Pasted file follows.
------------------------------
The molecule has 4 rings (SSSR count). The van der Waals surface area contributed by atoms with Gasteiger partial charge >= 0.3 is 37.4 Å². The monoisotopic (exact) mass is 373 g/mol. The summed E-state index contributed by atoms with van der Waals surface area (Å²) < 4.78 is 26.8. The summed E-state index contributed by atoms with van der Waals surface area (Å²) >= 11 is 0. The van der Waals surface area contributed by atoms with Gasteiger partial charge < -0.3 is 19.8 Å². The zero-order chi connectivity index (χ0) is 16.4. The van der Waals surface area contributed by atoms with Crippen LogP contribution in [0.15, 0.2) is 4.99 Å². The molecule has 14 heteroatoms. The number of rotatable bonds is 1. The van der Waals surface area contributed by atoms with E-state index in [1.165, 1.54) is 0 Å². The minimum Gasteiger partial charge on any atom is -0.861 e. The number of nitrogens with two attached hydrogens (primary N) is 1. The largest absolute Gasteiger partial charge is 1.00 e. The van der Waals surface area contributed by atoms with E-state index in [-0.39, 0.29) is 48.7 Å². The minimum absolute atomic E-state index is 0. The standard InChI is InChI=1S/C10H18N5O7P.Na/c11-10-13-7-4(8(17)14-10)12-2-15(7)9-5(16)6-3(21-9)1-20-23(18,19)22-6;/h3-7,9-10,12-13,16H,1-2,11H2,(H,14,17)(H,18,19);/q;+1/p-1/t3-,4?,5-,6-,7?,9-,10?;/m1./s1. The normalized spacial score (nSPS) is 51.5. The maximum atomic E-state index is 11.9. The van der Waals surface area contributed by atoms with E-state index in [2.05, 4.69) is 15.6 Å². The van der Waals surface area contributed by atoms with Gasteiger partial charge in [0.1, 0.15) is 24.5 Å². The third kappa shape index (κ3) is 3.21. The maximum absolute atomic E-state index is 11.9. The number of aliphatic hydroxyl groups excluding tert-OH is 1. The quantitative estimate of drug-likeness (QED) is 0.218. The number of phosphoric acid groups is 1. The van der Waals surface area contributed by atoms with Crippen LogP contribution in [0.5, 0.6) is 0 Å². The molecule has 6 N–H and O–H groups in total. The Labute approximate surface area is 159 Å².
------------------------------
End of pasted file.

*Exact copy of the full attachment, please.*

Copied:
The molecule has 4 rings (SSSR count). The van der Waals surface area contributed by atoms with Gasteiger partial charge >= 0.3 is 37.4 Å². The monoisotopic (exact) mass is 373 g/mol. The summed E-state index contributed by atoms with van der Waals surface area (Å²) < 4.78 is 26.8. The summed E-state index contributed by atoms with van der Waals surface area (Å²) >= 11 is 0. The van der Waals surface area contributed by atoms with Gasteiger partial charge < -0.3 is 19.8 Å². The zero-order chi connectivity index (χ0) is 16.4. The van der Waals surface area contributed by atoms with Crippen LogP contribution in [0.15, 0.2) is 4.99 Å². The molecule has 14 heteroatoms. The number of rotatable bonds is 1. The van der Waals surface area contributed by atoms with E-state index in [1.165, 1.54) is 0 Å². The minimum Gasteiger partial charge on any atom is -0.861 e. The number of nitrogens with two attached hydrogens (primary N) is 1. The largest absolute Gasteiger partial charge is 1.00 e. The van der Waals surface area contributed by atoms with E-state index in [-0.39, 0.29) is 48.7 Å². The minimum absolute atomic E-state index is 0. The standard InChI is InChI=1S/C10H18N5O7P.Na/c11-10-13-7-4(8(17)14-10)12-2-15(7)9-5(16)6-3(21-9)1-20-23(18,19)22-6;/h3-7,9-10,12-13,16H,1-2,11H2,(H,14,17)(H,18,19);/q;+1/p-1/t3-,4?,5-,6-,7?,9-,10?;/m1./s1. The normalized spacial score (nSPS) is 51.5. The maximum atomic E-state index is 11.9. The van der Waals surface area contributed by atoms with E-state index in [2.05, 4.69) is 15.6 Å². The van der Waals surface area contributed by atoms with Gasteiger partial charge in [0.1, 0.15) is 24.5 Å². The third kappa shape index (κ3) is 3.21. The maximum absolute atomic E-state index is 11.9. The number of aliphatic hydroxyl groups excluding tert-OH is 1. The quantitative estimate of drug-likeness (QED) is 0.218. The number of phosphoric acid groups is 1. The van der Waals surface area contributed by atoms with Crippen LogP contribution in [0.5, 0.6) is 0 Å². The molecule has 6 N–H and O–H groups in total. The Labute approximate surface area is 159 Å².